Current national security concerns are embedded in broader European issues, most evidently the EU refugee crisis. Immediately after the Bataclan shootings, Marine Le Pen promptly forged a link between the current influx of refugees and Islamist terror attacks, which she will no doubt reiterate after the recent events in Germany. Together with terrorism, European management of immigration is likely to top the 2017 agenda in France, potentially giving a traditionally Europhobic FN a strong presidential boost.

Despite falling popularity ratings, down some 10 points from a peak of 30% approval in December 2015, Marine Le Pen nonetheless looks very well placed in vote intentions to reach the presidential run-off in 2017. In the remaining months leading up to the most important election in the French calendar, both sides of the political mainstream need to reduce this possibility by whatever means necessary. Neither camp can afford to let the FN steal a march in owning the security and immigration issues any more than it already does.

Both sides are in strategic gridlock, however. Whilst the left is showing greater unity, the government’s national security agenda risks alienating part of the PS electorate as well as the Communists and the Greens. On the right, Sarkozy’s failure to win the presidency in 2012 demonstrated the limits of his hardline strategy as a weapon to use against a mainstreaming FN.

On a political level, there is no optimal solution. On a social and human level, what should have once more constituted a barbaric attack, bringing a country together in collective grief and outrage, has thus inevitably become grist to the political mill.

Back


Welcome to '500Signatures', for analysis and commentary on French politics and elections

This blog is produced by Jocelyn Evans (University of Leeds) and Gilles Ivaldi (University of Nice)

 
PREVIOUS POSTS
- Politicizing terror: terrorism and the 2017 presidential race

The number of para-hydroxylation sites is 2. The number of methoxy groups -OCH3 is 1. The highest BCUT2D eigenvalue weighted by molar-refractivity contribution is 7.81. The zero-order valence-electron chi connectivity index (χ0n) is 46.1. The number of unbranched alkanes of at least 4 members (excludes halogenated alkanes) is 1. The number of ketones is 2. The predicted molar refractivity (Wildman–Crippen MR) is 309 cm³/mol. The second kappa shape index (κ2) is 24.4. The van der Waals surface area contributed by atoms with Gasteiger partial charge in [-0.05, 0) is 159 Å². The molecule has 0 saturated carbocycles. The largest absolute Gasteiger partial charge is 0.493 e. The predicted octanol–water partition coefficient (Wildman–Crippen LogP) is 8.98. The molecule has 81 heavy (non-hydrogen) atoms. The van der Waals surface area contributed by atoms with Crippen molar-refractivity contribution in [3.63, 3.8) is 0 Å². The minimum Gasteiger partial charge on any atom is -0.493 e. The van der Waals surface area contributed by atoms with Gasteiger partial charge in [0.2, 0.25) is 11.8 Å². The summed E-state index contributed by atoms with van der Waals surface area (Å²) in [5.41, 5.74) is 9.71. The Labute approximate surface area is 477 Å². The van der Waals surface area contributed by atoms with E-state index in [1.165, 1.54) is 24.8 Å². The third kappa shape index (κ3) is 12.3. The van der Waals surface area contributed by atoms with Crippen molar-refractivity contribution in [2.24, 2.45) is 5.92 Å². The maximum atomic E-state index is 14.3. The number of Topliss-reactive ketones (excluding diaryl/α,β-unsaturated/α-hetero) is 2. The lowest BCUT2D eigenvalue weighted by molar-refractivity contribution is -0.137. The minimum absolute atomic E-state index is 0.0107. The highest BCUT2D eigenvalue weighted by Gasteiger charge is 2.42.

Hollande’s calculation behind the French socialist presidential primary
Is the French 2017 presidential battle already over?
Estimating Marine Le Pen’s 2017 presidential vote share
Walking a fine line? Hollande and the French Left
All roads lead to Rome: French parties on the way to the 2017 presidentials
Ils ne passeront pas – the stemming of the FN tide in the regional run-offs
The FN on the threshold of regional government
Regional elections and the anti-Muslim backlash
Politics in a time of war?
A right-wing landslide but no far-right tsunami: the departmental election run-off
The Front national is not France’s first party
What to expect in next month’s French departmental elections
Departmentals 2015: the new French elections no-one seems to care about
Beta-testing social-liberalism 2.0
France’s new earthquake election? The FN in the European elections


57
posts have been published
since 10 January 2012

Show all posts
 
ABOUT THE AUTHORS

Jocelyn Evans [@JocelynAJEvans] is Professor of Politics at the University of Leeds

Gilles Ivaldi is a CNRS researcher in political science based at the University of Nice

 
BOOK
 
RECOMMENDED






 
CATEGORY
 
DATA

- Forecasting the FN vote in Second-Order elections (updated 12 May 2014)

- Forecasting the FN vote in Second-Order elections (Jan. 2014)

- Polling scores by polling type (CATI v CAWI) (updated 20 April 2012)

- Estimating Marine Le Pen's vote in the 2012 presidentials: an experiment (November 2011)

- Data for the 2011 expert forecast survey (in CSV file)

 

 


 
Last modified on Monday 25 April 2016
Copyright Gilles Ivaldi - @2012-2014